In superhero comics’ never-ending debates about the nature of heroism, the bat-family’s values are a topic of explicit discussion. Tim Drake protests and even cries when he thinks Bruce Wayne has broken his no-killing vow. Dick Grayson spends months feeling guilty about not doing enough to stop his girlfriend from killing his arch-enemy. The second Jason Todd, the second Huntress, and even Wonder Woman argue with Batman about the ethics of killing criminals.

In the past two years, writer Grant Morrison has tested Batman’s no-killing rule in two ways:
  • In Final Crisis the most powerful bad guy in the DC Universe pushes Bruce Wayne to the limit, and he responds by using some sort of cosmic gun. Morrison told Wizard magazine, “the root of the Batman mythos is the gun and the bullet that created Batman. So, Batman himself is finally standing there to complete that big mythical circle and to have the image of Batman up against the actual personification of evil, and now he's got the gun and he's got the bullet.”
  • In Batman and Robin Dick Grayson, having taken on the Batman role, is trying to instill his mentor’s values in the new Robin, who was reared by the League of Assassins. Can a boy who’s already killed be Robin?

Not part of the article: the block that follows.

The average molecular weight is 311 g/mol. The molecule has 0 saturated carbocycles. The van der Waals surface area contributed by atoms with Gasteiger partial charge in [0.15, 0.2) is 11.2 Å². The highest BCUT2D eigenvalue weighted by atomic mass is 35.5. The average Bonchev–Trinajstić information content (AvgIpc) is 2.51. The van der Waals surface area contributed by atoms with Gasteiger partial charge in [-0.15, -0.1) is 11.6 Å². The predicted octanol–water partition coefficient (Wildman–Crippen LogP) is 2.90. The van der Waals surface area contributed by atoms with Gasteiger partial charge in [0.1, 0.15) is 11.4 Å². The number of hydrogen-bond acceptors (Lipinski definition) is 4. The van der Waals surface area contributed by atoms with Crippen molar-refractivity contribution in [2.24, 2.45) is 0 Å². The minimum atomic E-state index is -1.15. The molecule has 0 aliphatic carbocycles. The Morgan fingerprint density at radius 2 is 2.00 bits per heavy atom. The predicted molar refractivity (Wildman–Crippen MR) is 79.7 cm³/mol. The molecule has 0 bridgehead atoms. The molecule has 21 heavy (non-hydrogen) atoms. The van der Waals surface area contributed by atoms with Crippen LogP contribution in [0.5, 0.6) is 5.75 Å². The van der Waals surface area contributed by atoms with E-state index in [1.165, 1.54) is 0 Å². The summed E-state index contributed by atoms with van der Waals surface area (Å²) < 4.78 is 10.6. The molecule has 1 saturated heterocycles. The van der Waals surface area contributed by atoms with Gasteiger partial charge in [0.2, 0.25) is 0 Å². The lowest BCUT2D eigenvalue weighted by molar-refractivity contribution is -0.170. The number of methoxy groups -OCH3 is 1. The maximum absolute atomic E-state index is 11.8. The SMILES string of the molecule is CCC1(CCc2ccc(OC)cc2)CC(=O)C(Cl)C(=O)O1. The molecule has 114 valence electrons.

All those conflicts and stories arise because in 1940 Whitney Ellsworth thought it was inappropriate to show guns and killing in a comic book featuring a kid. After all, that would just look wrong.

05 December 2009

Deck the Halls…with Science!

Last year the Houston Museum of Natural Sciences’ “Beyond Bones” blog offered some chemistry-based ways to decorate handmade holiday ornaments. And since that time of year has come around again, here are some links to check out:

Color paper butterflies using chromatography.

Add marbled colors to a dinosaur (or other) shape with watercolors and shaving cream.

Grow crystals on pipe cleaners with borax. (Even when I was a kid, I never knew anyone to use pipe cleaners to actually clean pipes.)

04 December 2009

Before Bert Lahr

Bill Campbell at The Oz Enthusiast unearthed some new images from the 1902 stage extravaganza The Wizard of Oz—the first blockbuster adaptation of L. Frank Baum’s saga. Where were these photos? In the New York Public Library’s collection of theatrical items, filed under the title of the most memorable follow-up to the Wizard of 1902, Babes in Toyland.

03 December 2009

Bone on a Phone